The first ever Muslim Caucus, designed to collect and amplify Muslim voices in the media, came with heavy blows and criticisms against Congresswoman Ilhan Omar.
During a panel event, Omar was asked two questions by Ani Zonneveld, president of Muslims for Progressive Values. The second question was about female genital mutilation (FGM). Zonneveld asked Omar to make a statement against FGM.
FGM particularly affects the Somali community Ilhan Omar is from and represents. It was an opportunity for Omar, a political leader who has supported a bill against FGM, to go one further and use her broad platform to remind people that FGM should be outlawed in every state.
Instead, Zonneveld received a harsh backlash from the freshman congresswoman. Berating Zonneveld, Omar said,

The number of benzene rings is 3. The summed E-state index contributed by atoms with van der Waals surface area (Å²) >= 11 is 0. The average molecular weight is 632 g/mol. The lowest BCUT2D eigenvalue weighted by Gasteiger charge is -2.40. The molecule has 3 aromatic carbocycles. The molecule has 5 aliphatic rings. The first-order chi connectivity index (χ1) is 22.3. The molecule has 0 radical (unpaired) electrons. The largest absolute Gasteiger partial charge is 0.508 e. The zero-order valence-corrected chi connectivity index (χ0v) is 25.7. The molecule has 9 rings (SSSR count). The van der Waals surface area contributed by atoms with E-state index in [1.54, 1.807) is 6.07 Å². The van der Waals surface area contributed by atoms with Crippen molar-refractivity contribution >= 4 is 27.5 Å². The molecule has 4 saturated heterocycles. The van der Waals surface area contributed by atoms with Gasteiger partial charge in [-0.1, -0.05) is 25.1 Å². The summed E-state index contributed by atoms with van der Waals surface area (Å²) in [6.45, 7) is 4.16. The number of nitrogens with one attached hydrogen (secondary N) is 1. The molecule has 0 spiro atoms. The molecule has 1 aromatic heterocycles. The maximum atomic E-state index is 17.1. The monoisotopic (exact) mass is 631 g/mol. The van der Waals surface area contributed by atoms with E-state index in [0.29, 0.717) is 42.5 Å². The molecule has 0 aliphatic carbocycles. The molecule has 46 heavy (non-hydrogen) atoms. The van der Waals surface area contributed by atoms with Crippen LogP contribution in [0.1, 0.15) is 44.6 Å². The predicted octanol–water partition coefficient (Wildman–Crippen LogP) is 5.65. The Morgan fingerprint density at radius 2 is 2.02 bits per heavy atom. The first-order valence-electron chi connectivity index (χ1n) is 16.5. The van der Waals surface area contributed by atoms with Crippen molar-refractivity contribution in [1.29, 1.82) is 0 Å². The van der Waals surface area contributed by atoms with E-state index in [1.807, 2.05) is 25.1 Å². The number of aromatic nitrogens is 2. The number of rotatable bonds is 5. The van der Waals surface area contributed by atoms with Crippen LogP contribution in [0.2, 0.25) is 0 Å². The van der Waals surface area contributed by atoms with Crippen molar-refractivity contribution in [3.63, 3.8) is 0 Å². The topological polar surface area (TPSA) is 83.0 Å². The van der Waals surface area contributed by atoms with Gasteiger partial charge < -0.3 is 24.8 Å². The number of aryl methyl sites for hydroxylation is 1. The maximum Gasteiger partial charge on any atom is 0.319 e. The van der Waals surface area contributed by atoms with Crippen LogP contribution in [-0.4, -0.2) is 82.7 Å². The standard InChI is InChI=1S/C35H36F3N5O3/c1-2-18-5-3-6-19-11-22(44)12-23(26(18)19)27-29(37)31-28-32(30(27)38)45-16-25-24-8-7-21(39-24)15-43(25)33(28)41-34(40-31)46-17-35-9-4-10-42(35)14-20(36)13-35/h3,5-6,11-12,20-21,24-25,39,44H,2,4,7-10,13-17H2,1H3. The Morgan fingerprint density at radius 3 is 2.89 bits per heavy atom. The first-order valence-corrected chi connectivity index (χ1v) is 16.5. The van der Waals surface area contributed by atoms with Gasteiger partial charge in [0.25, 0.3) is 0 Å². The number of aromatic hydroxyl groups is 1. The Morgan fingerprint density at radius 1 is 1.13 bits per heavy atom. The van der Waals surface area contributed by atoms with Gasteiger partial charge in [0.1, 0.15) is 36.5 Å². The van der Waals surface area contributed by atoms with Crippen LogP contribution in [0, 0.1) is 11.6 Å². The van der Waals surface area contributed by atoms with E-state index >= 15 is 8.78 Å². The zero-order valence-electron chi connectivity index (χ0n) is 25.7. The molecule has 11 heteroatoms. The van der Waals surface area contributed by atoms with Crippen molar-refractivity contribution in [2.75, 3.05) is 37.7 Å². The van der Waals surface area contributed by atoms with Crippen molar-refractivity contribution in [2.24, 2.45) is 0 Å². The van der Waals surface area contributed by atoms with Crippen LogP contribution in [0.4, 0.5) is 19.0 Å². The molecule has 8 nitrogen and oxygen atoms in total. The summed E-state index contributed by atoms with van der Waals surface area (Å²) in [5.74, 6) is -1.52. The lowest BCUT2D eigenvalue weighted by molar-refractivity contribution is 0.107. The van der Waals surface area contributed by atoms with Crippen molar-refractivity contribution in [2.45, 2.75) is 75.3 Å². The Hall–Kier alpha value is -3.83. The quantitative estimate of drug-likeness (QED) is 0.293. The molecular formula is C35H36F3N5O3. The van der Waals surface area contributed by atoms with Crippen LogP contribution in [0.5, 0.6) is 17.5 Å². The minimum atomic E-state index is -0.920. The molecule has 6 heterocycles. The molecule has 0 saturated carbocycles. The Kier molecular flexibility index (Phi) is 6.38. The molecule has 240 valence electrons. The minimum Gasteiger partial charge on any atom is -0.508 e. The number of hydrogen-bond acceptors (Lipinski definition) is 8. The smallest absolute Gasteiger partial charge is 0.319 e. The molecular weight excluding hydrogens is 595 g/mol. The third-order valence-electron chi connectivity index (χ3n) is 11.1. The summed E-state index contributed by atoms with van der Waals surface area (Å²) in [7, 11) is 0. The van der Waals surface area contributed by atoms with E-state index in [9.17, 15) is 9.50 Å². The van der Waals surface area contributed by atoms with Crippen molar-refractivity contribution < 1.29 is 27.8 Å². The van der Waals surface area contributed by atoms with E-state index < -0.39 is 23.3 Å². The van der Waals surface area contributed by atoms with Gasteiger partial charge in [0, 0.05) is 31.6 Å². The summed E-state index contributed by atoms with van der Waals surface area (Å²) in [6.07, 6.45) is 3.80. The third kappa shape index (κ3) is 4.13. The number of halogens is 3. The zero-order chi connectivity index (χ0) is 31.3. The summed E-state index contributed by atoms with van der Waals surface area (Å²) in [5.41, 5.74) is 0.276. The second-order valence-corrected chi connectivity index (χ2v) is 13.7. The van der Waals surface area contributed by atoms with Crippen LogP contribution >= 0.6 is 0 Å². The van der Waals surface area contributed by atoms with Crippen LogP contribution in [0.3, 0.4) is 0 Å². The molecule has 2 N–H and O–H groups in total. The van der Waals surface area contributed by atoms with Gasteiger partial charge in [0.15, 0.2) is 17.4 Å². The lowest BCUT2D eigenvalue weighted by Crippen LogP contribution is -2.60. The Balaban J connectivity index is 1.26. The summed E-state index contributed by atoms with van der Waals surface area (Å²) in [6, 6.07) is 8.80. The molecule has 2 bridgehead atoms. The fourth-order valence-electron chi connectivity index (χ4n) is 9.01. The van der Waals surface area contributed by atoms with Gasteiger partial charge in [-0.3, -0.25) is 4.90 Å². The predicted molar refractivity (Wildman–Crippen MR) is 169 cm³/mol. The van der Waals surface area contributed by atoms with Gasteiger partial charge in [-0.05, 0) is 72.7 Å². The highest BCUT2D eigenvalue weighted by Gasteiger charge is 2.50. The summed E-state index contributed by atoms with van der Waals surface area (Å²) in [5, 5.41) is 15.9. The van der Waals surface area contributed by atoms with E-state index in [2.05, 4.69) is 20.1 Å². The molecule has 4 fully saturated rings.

Your second question is an appalling question because there are bills that we vote on, bills we sponsor, many statements we put out, and then we’re in a panel like this and the question is posed: ‘Could you and Rashida do this?’ And it’s like, how often — should I make a schedule? Does this need to be on repeat every five minutes? Should I be like, ‘So today I forgot to condemn al-Qaeda, so here’s the al-Qaeda one, today I forgot to condemn FGM, so here it goes, today I forgot to condemn Hamas, so here it goes, you know what I mean?
Ilhan Omar’s harsh response to a respected Muslim progressive leader triggered a wave of reaction from Muslim Americans. While many Muslim Americans were not pleased by the lack of diversity of Muslims in the Muslim Caucus, many were even less pleased that a legitimate question from one Muslim human rights activist to a Muslim political leader would yield such a harsh response.
I spoke with Democratic activist and female imam, Rabi’a Keeble to unpack the events of the day and what we can learn from the conflict within the American Muslim community when it comes to pushing forward a human rights agenda.